'Close friendship' of Cara Delevingne and Michelle Rodriguez raises usual paradoxical interest among men

The language is careful in the extreme, but no one is under any illusion about what is being suggested in parts of the media: Cara Delevingne and Michelle Rodriguez have been spending a lot of time together, they went to a basketball game - the New York Knicks were playing the Detroit Pistons at Madison Square Garden - and they exchanged some cuddles in a taxi. They appear to have started a lesbian relationship. Perhaps.

We'll never know for sure, and it doesn't matter in any case, because what is more interesting here is why this news should prove so compelling to one very unlikely constituency in particular: heterosexual men.

A paradox surrounds male attitudes to lesbianism: a lesbian is someone who has made an explicit declaration of her lack of interest in men. And yet the revelation of lesbianism, far from dampening male desire, seems to heighten it exponentially. Why do men seek, and at some irrational level even hope for, acceptance from the very section of the world's women who have specifically excluded them from their concerns?

One kind of answer begins with the residual guilt many men feel around sex. A good number of them spend the bulk of their formative adolescent years feeling that sex is something they want far more of, and far more urgently, than women. They would love to go further, try certain things, but the girls they know too often look straight through them and never call back. The scenarios in porn and in their imaginations seem incapable of being enacted with anyone available in the real world. The result is shame: it may end up seeming as though sex is an embarrassingly peculiar thing they made up themselves and can't persuade anyone else to partake in. Even outside of religious belief systems, even in this liberated age, it is only too easy for straight men to feel lonely, even dirty, about having a sex drive.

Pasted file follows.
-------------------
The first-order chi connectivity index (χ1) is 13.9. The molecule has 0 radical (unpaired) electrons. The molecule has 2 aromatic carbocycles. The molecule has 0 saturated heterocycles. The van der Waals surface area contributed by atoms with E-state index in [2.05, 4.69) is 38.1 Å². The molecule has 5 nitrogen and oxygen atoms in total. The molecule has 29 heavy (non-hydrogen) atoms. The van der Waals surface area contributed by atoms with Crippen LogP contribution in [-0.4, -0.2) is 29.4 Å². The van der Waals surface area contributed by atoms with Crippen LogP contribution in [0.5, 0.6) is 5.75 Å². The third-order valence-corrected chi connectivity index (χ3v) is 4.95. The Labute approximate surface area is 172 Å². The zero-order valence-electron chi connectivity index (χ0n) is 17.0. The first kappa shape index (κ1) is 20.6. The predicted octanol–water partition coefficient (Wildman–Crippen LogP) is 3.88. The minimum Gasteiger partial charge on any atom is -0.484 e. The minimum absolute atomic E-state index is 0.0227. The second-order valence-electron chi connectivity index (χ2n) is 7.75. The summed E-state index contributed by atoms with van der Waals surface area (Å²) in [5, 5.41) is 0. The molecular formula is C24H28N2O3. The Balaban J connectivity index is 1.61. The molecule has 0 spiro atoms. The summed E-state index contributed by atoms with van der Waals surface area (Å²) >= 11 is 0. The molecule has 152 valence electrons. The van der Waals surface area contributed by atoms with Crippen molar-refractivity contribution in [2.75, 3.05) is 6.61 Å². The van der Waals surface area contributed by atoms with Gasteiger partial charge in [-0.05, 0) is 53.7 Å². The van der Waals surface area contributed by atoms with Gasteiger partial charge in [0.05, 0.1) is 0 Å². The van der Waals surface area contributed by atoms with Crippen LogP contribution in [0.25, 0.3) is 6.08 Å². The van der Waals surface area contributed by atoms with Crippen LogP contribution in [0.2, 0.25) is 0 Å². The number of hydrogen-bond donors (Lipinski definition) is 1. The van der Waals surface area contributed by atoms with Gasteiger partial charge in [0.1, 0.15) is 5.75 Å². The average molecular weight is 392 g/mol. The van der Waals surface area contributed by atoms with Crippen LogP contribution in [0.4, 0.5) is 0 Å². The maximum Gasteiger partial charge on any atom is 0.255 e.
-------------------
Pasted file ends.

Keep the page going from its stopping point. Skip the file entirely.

Hence the relief of lesbianism for men. Here, at last, is incontrovertible proof of a point that should always have been, but isn't necessarily, obvious: that women want sex just as much as, and sometimes far more than, men; that women can be as uncompromising, imaginative and committed in its pursuit as any male. That this glaring insight should have come to men via the example of lesbians, that is, women specifically uninterested in them, seems not to sink easily into the folds of the male imagination. So overwhelmed are men by evidence of this libido, they overlook - in a way that is both poignant and bathetic - that they are not included in its equation.

At the core of many relationships is the longing to be understood by one's partner. For many heterosexual men, a big part of their inner life is taken up with finding women in general attractive. Yet this is very rarely a topic it is easy to share at requisite length with the particular woman they happen to be with. Entirely irrespective of what the reality might be, the heterosexual male fantasy is that lesbians understand men. Lesbians are women who get what it is like to find women sexy, and so the male imagination concludes: here are women who know, in an important arena, what it is like to be us.

Men's fantasies about lesbians aren't really about lesbians at all. They reflect illogically handled unmet longings to be understood and to be liked for who one is. Whether or not they happen to be in a relationship, Cara and Michelle are reminding straight men of a desire for mutual excitement and an end to shame. They are imaginative emblems of a relationship in which sex can indisputably be both people's idea.


The School of Life